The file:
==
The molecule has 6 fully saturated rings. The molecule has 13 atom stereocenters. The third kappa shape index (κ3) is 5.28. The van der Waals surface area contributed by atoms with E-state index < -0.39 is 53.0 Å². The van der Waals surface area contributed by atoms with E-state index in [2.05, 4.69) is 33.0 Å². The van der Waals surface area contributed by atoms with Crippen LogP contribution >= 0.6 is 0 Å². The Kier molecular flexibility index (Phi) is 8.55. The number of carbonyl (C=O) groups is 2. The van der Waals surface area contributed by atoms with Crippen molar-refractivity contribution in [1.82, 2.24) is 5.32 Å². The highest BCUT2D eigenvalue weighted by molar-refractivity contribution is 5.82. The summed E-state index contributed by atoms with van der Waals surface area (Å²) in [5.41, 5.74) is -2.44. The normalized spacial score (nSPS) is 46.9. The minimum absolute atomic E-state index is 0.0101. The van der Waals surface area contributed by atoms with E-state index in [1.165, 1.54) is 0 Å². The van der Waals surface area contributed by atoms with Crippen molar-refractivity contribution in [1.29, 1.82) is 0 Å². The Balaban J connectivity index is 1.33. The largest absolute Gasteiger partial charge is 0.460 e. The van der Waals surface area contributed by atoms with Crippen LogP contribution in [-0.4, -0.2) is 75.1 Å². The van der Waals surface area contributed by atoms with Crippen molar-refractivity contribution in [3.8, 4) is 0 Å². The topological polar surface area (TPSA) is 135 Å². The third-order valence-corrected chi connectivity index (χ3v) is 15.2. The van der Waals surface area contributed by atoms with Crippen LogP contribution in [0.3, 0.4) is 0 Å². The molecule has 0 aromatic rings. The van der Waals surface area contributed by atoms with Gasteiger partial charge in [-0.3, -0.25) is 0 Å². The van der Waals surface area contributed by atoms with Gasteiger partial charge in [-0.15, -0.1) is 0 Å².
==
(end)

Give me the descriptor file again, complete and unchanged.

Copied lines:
The molecule has 6 fully saturated rings. The molecule has 13 atom stereocenters. The third kappa shape index (κ3) is 5.28. The van der Waals surface area contributed by atoms with E-state index < -0.39 is 53.0 Å². The van der Waals surface area contributed by atoms with E-state index in [2.05, 4.69) is 33.0 Å². The van der Waals surface area contributed by atoms with Crippen LogP contribution >= 0.6 is 0 Å². The Kier molecular flexibility index (Phi) is 8.55. The number of carbonyl (C=O) groups is 2. The van der Waals surface area contributed by atoms with Crippen molar-refractivity contribution in [1.82, 2.24) is 5.32 Å². The highest BCUT2D eigenvalue weighted by molar-refractivity contribution is 5.82. The summed E-state index contributed by atoms with van der Waals surface area (Å²) in [5.41, 5.74) is -2.44. The normalized spacial score (nSPS) is 46.9. The minimum absolute atomic E-state index is 0.0101. The van der Waals surface area contributed by atoms with E-state index in [1.165, 1.54) is 0 Å². The van der Waals surface area contributed by atoms with Crippen molar-refractivity contribution in [1.29, 1.82) is 0 Å². The Balaban J connectivity index is 1.33. The largest absolute Gasteiger partial charge is 0.460 e. The van der Waals surface area contributed by atoms with Crippen LogP contribution in [-0.4, -0.2) is 75.1 Å². The van der Waals surface area contributed by atoms with Crippen molar-refractivity contribution in [3.8, 4) is 0 Å². The topological polar surface area (TPSA) is 135 Å². The third-order valence-corrected chi connectivity index (χ3v) is 15.2. The van der Waals surface area contributed by atoms with Crippen LogP contribution in [0.3, 0.4) is 0 Å². The molecule has 0 aromatic rings. The van der Waals surface area contributed by atoms with Gasteiger partial charge in [-0.3, -0.25) is 0 Å². The van der Waals surface area contributed by atoms with Gasteiger partial charge in [-0.15, -0.1) is 0 Å².